See also “Ten Frequently Used Motions.”
What Is the Order of Business?
The order of business is the defined sequence of business to be considered for each day that a legislative body meets. Each chamber decides what comprises its order of business. Floor proceedings of deliberative bodies generally can be divided into three parts:
- The opening—which commonly includes the call to order, quorum roll call, invocation and pledge of allegiance.
- The business—which often consists of reading and approval of the journal, presentation of petitions and papers, messages from the governor or other house, reports of standing or special committees, special orders, unfinished business, introduction and first reading of bills, and consideration of daily calendar.
- The closing—which usually includes announcements and adjournment.
What Is a Parliamentary Inquiry?
A parliamentary inquiry is a request from a legislator to the presiding officer for information concerning the pending business, the body’s rules and how they apply to the matter before the body, or to something a member may want to do.
The steps typically used to present a parliamentary inquiry are:
- A member stands and says to the presiding officer “Parliamentary inquiry, please.”
- The presiding officer asks the member to state the inquiry.
- The member presents the request for information. For example, the member asks, “On which order of business are we?”
- The presiding officer should answer inquiries pertinent to the business before the body, so the member requesting information can understand what is happening, make a proper motion or raise a timely point of order. It is not the presiding officer’s duty to answer general questions about parliamentary law.
What Is a Point of Order?
It is the duty of a presiding officer to maintain order and enforce the rules of the body. It also is the right of every member who observes a breach of order or a violation of a rule to insist upon enforcement.
A point of order is the parliamentary device used to require a deliberative body to observe its own rules and to follow established parliamentary procedure. The time to raise a point of order is critical. A point of order must be raised before the irregularity has passed or while the particular question is pending. It is too late to raise a point of order when the next item of business is taken up or when the measure has left the control of the body.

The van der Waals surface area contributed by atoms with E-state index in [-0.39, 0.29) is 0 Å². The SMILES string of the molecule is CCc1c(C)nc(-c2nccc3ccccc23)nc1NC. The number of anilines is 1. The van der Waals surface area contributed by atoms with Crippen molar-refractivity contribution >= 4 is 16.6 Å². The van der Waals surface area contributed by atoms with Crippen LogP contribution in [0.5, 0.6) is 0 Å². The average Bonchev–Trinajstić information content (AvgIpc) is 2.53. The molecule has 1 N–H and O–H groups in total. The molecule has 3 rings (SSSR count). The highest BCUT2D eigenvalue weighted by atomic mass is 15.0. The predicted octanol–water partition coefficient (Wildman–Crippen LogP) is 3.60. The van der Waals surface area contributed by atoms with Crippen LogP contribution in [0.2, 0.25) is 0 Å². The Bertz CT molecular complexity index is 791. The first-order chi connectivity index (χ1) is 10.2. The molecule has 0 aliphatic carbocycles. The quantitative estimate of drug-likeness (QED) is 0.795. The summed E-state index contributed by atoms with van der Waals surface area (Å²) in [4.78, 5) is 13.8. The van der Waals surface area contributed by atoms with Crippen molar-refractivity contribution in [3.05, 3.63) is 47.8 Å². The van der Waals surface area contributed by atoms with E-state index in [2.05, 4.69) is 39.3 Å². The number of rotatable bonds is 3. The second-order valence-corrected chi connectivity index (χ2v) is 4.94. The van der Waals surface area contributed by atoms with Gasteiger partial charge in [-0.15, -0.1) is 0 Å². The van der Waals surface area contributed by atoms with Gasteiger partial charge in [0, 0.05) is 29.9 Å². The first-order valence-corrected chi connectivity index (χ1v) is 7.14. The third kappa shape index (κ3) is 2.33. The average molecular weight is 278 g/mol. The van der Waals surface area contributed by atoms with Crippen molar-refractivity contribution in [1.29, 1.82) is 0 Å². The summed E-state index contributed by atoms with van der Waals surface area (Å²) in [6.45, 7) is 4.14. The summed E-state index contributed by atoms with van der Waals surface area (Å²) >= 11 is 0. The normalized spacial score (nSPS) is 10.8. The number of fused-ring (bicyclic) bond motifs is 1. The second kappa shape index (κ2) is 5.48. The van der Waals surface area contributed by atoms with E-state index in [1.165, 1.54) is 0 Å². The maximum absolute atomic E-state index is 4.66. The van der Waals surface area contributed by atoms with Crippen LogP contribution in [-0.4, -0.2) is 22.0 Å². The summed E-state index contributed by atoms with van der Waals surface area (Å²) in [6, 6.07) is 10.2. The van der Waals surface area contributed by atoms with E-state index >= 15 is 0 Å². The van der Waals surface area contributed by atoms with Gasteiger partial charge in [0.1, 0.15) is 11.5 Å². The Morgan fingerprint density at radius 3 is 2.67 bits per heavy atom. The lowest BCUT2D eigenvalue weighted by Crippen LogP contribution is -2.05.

Once a point of order is raised, the procedures that follow are:
- A ruling.
- Sometimes, an appeal.
What Is a Ruling?
A "ruling" or “ruling of the chair” is a decision of the presiding officer concerning a point of order or a question about procedure.
What Is an Appeal?
It is the responsibility of the presiding officer to rule fairly and impartially on points of order. There may be occasions, however, when you do not agree with a ruling. An appeal is the proper method of taking exception to a ruling by a presiding officer. An appeal must be made promptly; it is too late to appeal once debate or other business occurs.
The essential steps to present and decide an appeal are:
- A member rises and addresses the presiding officer.
- Without waiting for recognition, the member makes the appeal by stating, “I appeal from the decision” or “I appeal from the decision of the [president, speaker, chair].”
- The chair restates the decision appealed from and may give reasons for the decision.
- There is opportunity for debate.
- The chair asks the body, “Shall the decision of the [president, speaker or presiding officer] be sustained?” or “Shall the decision of the [president, speaker or presiding officer] stand as the judgment of the [Senate, House or Assembly].”